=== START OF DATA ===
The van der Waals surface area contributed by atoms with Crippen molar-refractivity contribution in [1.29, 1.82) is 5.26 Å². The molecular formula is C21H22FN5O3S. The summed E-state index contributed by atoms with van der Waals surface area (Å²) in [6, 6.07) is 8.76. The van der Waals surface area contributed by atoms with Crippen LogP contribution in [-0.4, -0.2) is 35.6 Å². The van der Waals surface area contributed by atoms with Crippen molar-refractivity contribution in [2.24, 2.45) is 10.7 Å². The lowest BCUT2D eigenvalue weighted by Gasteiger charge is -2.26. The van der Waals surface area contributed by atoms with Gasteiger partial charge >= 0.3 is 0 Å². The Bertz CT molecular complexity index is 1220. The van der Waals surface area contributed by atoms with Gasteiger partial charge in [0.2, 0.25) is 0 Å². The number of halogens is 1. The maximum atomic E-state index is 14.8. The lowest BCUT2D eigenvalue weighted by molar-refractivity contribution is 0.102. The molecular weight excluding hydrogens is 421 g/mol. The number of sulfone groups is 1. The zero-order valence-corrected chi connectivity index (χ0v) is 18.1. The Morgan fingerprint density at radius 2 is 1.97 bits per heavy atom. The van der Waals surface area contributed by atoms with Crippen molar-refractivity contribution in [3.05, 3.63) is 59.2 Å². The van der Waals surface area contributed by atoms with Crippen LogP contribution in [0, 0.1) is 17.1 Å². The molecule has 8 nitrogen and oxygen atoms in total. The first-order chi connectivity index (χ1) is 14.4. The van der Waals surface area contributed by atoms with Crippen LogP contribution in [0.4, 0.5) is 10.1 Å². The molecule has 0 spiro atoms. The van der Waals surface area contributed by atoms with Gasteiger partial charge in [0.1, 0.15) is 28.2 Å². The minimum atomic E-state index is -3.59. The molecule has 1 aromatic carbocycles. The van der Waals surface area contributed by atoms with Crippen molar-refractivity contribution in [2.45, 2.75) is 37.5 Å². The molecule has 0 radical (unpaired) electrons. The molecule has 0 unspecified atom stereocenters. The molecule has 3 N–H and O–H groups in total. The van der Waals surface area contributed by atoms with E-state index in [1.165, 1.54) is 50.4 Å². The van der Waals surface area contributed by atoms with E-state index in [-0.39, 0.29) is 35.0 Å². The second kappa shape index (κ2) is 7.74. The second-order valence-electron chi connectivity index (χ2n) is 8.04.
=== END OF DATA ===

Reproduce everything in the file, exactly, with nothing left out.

The van der Waals surface area contributed by atoms with Crippen molar-refractivity contribution in [1.29, 1.82) is 5.26 Å². The molecular formula is C21H22FN5O3S. The summed E-state index contributed by atoms with van der Waals surface area (Å²) in [6, 6.07) is 8.76. The van der Waals surface area contributed by atoms with Crippen LogP contribution in [-0.4, -0.2) is 35.6 Å². The van der Waals surface area contributed by atoms with Crippen molar-refractivity contribution in [2.24, 2.45) is 10.7 Å². The lowest BCUT2D eigenvalue weighted by Gasteiger charge is -2.26. The van der Waals surface area contributed by atoms with Gasteiger partial charge >= 0.3 is 0 Å². The Bertz CT molecular complexity index is 1220. The van der Waals surface area contributed by atoms with Gasteiger partial charge in [0.2, 0.25) is 0 Å². The number of halogens is 1. The maximum atomic E-state index is 14.8. The lowest BCUT2D eigenvalue weighted by molar-refractivity contribution is 0.102. The molecular weight excluding hydrogens is 421 g/mol. The number of sulfone groups is 1. The zero-order valence-corrected chi connectivity index (χ0v) is 18.1. The Morgan fingerprint density at radius 2 is 1.97 bits per heavy atom. The van der Waals surface area contributed by atoms with Crippen molar-refractivity contribution in [3.05, 3.63) is 59.2 Å². The van der Waals surface area contributed by atoms with Crippen LogP contribution in [0, 0.1) is 17.1 Å². The molecule has 8 nitrogen and oxygen atoms in total. The first-order chi connectivity index (χ1) is 14.4. The van der Waals surface area contributed by atoms with Crippen LogP contribution in [0.4, 0.5) is 10.1 Å². The molecule has 0 spiro atoms. The van der Waals surface area contributed by atoms with Gasteiger partial charge in [0.1, 0.15) is 28.2 Å². The minimum atomic E-state index is -3.59. The molecule has 1 aromatic carbocycles. The van der Waals surface area contributed by atoms with Crippen molar-refractivity contribution in [2.45, 2.75) is 37.5 Å². The molecule has 0 radical (unpaired) electrons. The molecule has 0 unspecified atom stereocenters. The molecule has 3 N–H and O–H groups in total. The van der Waals surface area contributed by atoms with E-state index in [1.165, 1.54) is 50.4 Å². The van der Waals surface area contributed by atoms with E-state index in [-0.39, 0.29) is 35.0 Å². The second kappa shape index (κ2) is 7.74. The second-order valence-electron chi connectivity index (χ2n) is 8.04.